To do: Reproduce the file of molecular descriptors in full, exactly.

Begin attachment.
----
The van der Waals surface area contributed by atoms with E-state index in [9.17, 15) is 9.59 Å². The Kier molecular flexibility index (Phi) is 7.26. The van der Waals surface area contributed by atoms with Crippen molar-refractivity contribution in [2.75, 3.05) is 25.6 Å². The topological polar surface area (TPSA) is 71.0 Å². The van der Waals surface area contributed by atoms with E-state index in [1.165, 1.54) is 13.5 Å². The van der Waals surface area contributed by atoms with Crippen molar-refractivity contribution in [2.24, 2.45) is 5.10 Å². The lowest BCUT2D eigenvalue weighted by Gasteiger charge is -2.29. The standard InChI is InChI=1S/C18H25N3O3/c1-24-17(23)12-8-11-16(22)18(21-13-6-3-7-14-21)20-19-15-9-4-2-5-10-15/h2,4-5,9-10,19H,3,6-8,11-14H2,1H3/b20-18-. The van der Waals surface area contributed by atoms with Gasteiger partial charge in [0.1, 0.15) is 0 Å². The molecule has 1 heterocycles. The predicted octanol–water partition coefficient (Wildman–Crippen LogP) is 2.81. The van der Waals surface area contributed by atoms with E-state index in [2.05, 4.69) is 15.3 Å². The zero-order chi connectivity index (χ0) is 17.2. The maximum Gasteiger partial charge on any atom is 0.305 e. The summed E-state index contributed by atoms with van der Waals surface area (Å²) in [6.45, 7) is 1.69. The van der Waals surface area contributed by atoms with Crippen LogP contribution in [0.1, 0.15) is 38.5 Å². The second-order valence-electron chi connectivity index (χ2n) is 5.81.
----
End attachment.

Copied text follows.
The van der Waals surface area contributed by atoms with E-state index in [9.17, 15) is 9.59 Å². The Kier molecular flexibility index (Phi) is 7.26. The van der Waals surface area contributed by atoms with Crippen molar-refractivity contribution in [2.75, 3.05) is 25.6 Å². The topological polar surface area (TPSA) is 71.0 Å². The van der Waals surface area contributed by atoms with E-state index in [1.165, 1.54) is 13.5 Å². The van der Waals surface area contributed by atoms with Crippen molar-refractivity contribution in [2.24, 2.45) is 5.10 Å². The lowest BCUT2D eigenvalue weighted by Gasteiger charge is -2.29. The standard InChI is InChI=1S/C18H25N3O3/c1-24-17(23)12-8-11-16(22)18(21-13-6-3-7-14-21)20-19-15-9-4-2-5-10-15/h2,4-5,9-10,19H,3,6-8,11-14H2,1H3/b20-18-. The van der Waals surface area contributed by atoms with Gasteiger partial charge in [0.1, 0.15) is 0 Å². The molecule has 1 heterocycles. The predicted octanol–water partition coefficient (Wildman–Crippen LogP) is 2.81. The van der Waals surface area contributed by atoms with E-state index in [2.05, 4.69) is 15.3 Å². The zero-order chi connectivity index (χ0) is 17.2. The maximum Gasteiger partial charge on any atom is 0.305 e. The summed E-state index contributed by atoms with van der Waals surface area (Å²) in [6.45, 7) is 1.69. The van der Waals surface area contributed by atoms with Crippen LogP contribution in [0.1, 0.15) is 38.5 Å². The second-order valence-electron chi connectivity index (χ2n) is 5.81.